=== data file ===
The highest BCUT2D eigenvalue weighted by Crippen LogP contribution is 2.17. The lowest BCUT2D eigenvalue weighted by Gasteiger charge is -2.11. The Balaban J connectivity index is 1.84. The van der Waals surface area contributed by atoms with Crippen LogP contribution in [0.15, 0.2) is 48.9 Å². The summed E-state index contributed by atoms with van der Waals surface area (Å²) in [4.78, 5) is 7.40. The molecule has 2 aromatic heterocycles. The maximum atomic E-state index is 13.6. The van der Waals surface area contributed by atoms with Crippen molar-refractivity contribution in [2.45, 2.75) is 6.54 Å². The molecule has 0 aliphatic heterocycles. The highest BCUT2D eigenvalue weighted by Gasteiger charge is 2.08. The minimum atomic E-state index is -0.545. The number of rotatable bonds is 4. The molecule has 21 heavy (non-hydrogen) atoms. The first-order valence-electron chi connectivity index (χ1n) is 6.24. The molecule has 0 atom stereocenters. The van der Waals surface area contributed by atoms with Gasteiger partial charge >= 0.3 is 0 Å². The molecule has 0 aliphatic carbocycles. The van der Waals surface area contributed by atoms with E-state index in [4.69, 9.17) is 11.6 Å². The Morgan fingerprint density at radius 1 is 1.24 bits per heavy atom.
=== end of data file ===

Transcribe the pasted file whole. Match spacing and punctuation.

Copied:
The highest BCUT2D eigenvalue weighted by Crippen LogP contribution is 2.17. The lowest BCUT2D eigenvalue weighted by Gasteiger charge is -2.11. The Balaban J connectivity index is 1.84. The van der Waals surface area contributed by atoms with Crippen LogP contribution in [0.15, 0.2) is 48.9 Å². The summed E-state index contributed by atoms with van der Waals surface area (Å²) in [4.78, 5) is 7.40. The molecule has 2 aromatic heterocycles. The maximum atomic E-state index is 13.6. The van der Waals surface area contributed by atoms with Crippen molar-refractivity contribution in [2.45, 2.75) is 6.54 Å². The molecule has 0 aliphatic heterocycles. The highest BCUT2D eigenvalue weighted by Gasteiger charge is 2.08. The minimum atomic E-state index is -0.545. The number of rotatable bonds is 4. The molecule has 21 heavy (non-hydrogen) atoms. The first-order valence-electron chi connectivity index (χ1n) is 6.24. The molecule has 0 atom stereocenters. The van der Waals surface area contributed by atoms with Gasteiger partial charge >= 0.3 is 0 Å². The molecule has 0 aliphatic carbocycles. The van der Waals surface area contributed by atoms with E-state index in [4.69, 9.17) is 11.6 Å². The Morgan fingerprint density at radius 1 is 1.24 bits per heavy atom.